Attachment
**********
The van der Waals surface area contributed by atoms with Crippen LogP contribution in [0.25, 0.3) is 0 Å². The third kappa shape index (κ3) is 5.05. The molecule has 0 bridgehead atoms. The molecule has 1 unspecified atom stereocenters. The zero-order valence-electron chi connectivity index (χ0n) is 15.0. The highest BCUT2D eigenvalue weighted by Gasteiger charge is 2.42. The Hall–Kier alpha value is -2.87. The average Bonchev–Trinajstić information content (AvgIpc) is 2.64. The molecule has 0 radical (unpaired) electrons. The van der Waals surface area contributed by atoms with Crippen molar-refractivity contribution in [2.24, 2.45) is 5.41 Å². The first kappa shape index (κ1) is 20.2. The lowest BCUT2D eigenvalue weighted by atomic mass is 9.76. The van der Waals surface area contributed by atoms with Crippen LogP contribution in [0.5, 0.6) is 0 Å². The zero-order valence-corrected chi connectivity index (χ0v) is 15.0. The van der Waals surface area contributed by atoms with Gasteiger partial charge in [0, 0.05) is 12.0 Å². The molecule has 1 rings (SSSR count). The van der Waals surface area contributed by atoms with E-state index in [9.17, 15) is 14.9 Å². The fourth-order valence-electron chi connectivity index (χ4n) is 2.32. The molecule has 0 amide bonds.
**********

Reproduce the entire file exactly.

The van der Waals surface area contributed by atoms with Crippen LogP contribution in [0.25, 0.3) is 0 Å². The third kappa shape index (κ3) is 5.05. The molecule has 0 bridgehead atoms. The molecule has 1 unspecified atom stereocenters. The zero-order valence-electron chi connectivity index (χ0n) is 15.0. The highest BCUT2D eigenvalue weighted by Gasteiger charge is 2.42. The Hall–Kier alpha value is -2.87. The average Bonchev–Trinajstić information content (AvgIpc) is 2.64. The molecule has 0 radical (unpaired) electrons. The van der Waals surface area contributed by atoms with Crippen molar-refractivity contribution in [2.24, 2.45) is 5.41 Å². The first kappa shape index (κ1) is 20.2. The lowest BCUT2D eigenvalue weighted by atomic mass is 9.76. The van der Waals surface area contributed by atoms with Crippen LogP contribution in [0.5, 0.6) is 0 Å². The zero-order valence-corrected chi connectivity index (χ0v) is 15.0. The van der Waals surface area contributed by atoms with Gasteiger partial charge in [0, 0.05) is 12.0 Å². The molecule has 1 rings (SSSR count). The van der Waals surface area contributed by atoms with E-state index in [9.17, 15) is 14.9 Å². The fourth-order valence-electron chi connectivity index (χ4n) is 2.32. The molecule has 0 amide bonds.